The library’s only desk (1726).
You had to arrive early if you wanted to use the library’s one and only desk. There was an extra chair, but that was reserved for the elderly. Headpiece from Pierre Guarin’s Grammaticae Hebraicae et Chaldaicae, ex optimis quae hactenus prodierunt, nova facilique methodo concinnatae, tomus II (Paris: Typis Jacobi Collombat, 1726-1728).

The library’s only desk (1726).

You had to arrive early if you wanted to use the library’s one and only desk. There was an extra chair, but that was reserved for the elderly. Headpiece from Pierre Guarin’s Grammaticae Hebraicae et Chaldaicae, ex optimis quae hactenus prodierunt, nova facilique methodo concinnatae, tomus II (Paris: Typis Jacobi Collombat, 1726-1728).

Deciduous doodles (1796).
On April 4th, 1802, Amasa Paine from Gloucester Rhode Island doodled these wonderfully expressive trees on the fly leaf Noah Webster’s A grammatical institute of the English language; comprising an easy, concise and systematic method of education designed for the use of English schools in America. In three parts. Part second (Hartford: Hudson & Goodwin, 1796).

Deciduous doodles (1796).

On April 4th, 1802, Amasa Paine from Gloucester Rhode Island doodled these wonderfully expressive trees on the fly leaf Noah Webster’s A grammatical institute of the English language; comprising an easy, concise and systematic method of education designed for the use of English schools in America. In three parts. Part second (Hartford: Hudson & Goodwin, 1796).

Spine Label No. 8: Hebraicae Grammatices Rudimenta (1807).
A number 8 painted on the slender spine of Richard Busby’s Hebraicae grammatices rudimenta. In usum Scholae Westmonasteriensis (London: Sumptibus Gulielmi Ginger; T. Plumber, Printer, 1807). There’s some speculation that the spine’s artistry is the handwork of that guy from Sesame Street who paints numbers on everything.
This is the 8th spine in the series, posted on 8/8/2014.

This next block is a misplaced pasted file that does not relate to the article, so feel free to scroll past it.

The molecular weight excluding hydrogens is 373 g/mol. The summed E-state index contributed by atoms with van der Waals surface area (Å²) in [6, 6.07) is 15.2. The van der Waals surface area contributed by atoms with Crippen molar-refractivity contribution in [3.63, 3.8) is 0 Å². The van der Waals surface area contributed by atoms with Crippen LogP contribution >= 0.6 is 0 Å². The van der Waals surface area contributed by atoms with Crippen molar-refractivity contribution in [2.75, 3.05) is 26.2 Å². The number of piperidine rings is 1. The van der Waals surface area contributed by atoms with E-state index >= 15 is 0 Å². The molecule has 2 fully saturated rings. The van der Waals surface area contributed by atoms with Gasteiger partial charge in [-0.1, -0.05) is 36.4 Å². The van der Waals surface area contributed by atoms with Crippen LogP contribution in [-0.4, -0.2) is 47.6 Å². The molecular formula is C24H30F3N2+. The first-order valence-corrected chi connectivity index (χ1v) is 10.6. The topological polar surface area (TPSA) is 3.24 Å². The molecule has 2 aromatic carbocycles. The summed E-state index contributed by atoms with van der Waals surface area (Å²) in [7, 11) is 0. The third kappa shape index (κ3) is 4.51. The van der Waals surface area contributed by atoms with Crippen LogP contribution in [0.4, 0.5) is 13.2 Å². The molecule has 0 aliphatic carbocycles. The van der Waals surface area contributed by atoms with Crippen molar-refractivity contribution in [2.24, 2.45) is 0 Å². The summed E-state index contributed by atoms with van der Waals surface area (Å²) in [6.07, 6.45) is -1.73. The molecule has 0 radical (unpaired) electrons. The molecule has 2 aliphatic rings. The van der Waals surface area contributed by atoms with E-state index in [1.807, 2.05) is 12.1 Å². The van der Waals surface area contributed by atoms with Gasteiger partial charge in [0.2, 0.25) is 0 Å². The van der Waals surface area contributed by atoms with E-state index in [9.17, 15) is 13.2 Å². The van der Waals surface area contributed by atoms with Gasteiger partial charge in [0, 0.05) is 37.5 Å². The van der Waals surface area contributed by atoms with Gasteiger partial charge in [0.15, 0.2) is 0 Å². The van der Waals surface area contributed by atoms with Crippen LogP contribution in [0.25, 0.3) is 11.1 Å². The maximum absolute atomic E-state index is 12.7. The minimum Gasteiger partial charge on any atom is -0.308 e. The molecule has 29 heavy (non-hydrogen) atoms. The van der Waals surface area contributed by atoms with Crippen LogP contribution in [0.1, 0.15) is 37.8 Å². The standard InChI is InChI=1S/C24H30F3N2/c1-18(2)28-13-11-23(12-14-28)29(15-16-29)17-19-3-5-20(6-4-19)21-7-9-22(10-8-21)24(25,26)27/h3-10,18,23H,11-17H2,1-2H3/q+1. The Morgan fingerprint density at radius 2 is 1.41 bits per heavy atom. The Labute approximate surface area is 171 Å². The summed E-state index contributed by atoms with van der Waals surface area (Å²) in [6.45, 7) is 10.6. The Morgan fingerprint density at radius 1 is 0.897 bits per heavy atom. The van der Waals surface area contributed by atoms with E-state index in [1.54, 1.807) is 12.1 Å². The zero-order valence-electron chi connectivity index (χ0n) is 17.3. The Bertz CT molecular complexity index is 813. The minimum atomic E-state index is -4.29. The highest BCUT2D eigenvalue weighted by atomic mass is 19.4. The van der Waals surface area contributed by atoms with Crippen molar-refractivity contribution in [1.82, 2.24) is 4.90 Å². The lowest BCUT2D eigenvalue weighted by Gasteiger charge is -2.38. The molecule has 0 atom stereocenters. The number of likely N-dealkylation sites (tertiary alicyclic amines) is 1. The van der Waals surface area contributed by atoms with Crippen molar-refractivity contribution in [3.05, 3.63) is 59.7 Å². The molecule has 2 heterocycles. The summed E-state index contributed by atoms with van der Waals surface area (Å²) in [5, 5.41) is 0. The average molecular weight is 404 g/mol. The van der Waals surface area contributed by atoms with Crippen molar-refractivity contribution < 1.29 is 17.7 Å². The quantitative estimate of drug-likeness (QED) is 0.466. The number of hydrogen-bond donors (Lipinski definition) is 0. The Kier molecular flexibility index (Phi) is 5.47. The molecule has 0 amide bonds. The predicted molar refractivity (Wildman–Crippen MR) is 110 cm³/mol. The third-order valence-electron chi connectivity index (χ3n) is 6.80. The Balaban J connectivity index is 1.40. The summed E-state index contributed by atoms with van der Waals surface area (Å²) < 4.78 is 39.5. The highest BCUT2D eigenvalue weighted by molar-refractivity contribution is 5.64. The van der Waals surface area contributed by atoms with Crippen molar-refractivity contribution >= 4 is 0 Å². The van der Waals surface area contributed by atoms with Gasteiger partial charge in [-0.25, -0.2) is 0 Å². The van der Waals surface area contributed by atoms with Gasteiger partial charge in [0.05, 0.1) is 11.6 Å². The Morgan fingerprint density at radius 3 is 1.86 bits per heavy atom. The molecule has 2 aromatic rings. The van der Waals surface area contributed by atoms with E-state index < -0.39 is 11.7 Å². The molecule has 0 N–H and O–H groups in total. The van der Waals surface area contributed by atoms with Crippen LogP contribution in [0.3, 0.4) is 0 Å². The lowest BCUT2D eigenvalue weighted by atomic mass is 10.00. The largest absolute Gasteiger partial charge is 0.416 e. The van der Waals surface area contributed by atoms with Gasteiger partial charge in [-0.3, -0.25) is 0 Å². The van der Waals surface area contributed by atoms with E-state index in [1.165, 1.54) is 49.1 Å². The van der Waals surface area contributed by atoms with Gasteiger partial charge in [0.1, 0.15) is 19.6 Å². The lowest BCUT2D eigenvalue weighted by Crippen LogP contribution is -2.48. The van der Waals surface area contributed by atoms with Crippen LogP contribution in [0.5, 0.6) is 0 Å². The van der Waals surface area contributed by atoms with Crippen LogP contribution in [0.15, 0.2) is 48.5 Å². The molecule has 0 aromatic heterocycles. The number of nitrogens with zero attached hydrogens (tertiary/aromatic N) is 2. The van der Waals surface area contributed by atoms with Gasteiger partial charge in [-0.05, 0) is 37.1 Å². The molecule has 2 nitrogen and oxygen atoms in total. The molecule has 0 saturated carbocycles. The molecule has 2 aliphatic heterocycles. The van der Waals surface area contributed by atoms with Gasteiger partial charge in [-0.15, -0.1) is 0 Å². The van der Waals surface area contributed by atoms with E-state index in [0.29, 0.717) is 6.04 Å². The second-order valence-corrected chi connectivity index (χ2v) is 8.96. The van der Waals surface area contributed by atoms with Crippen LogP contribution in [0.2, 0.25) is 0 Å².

Spine Label No. 8: Hebraicae Grammatices Rudimenta (1807).

A number 8 painted on the slender spine of Richard Busby’s Hebraicae grammatices rudimenta. In usum Scholae Westmonasteriensis (London: Sumptibus Gulielmi Ginger; T. Plumber, Printer, 1807). There’s some speculation that the spine’s artistry is the handwork of that guy from Sesame Street who paints numbers on everything.

This is the 8th spine in the series, posted on 8/8/2014.

Grammar grows on trees (1854).
Don’t ever let anyone tell you that grammar doesn’t grow on trees. It’s all here in an Illustrated diagram entitled “The Tree of Knowledge or Key to Grammar,” from O. S. Knapp’s Grammar without a Master; or Key to Grammatical Conversation (Boston: Dayton & Wentworth, 1854; frontispiece). And yes, I was pretty sure before I wrote this post that it’s unlikely that anyone ever told anybody else that grammar actually grows on trees.

Grammar grows on trees (1854).

Don’t ever let anyone tell you that grammar doesn’t grow on trees. It’s all here in an Illustrated diagram entitled “The Tree of Knowledge or Key to Grammar,” from O. S. Knapp’s Grammar without a Master; or Key to Grammatical Conversation (Boston: Dayton & Wentworth, 1854; frontispiece). And yes, I was pretty sure before I wrote this post that it’s unlikely that anyone ever told anybody else that grammar actually grows on trees.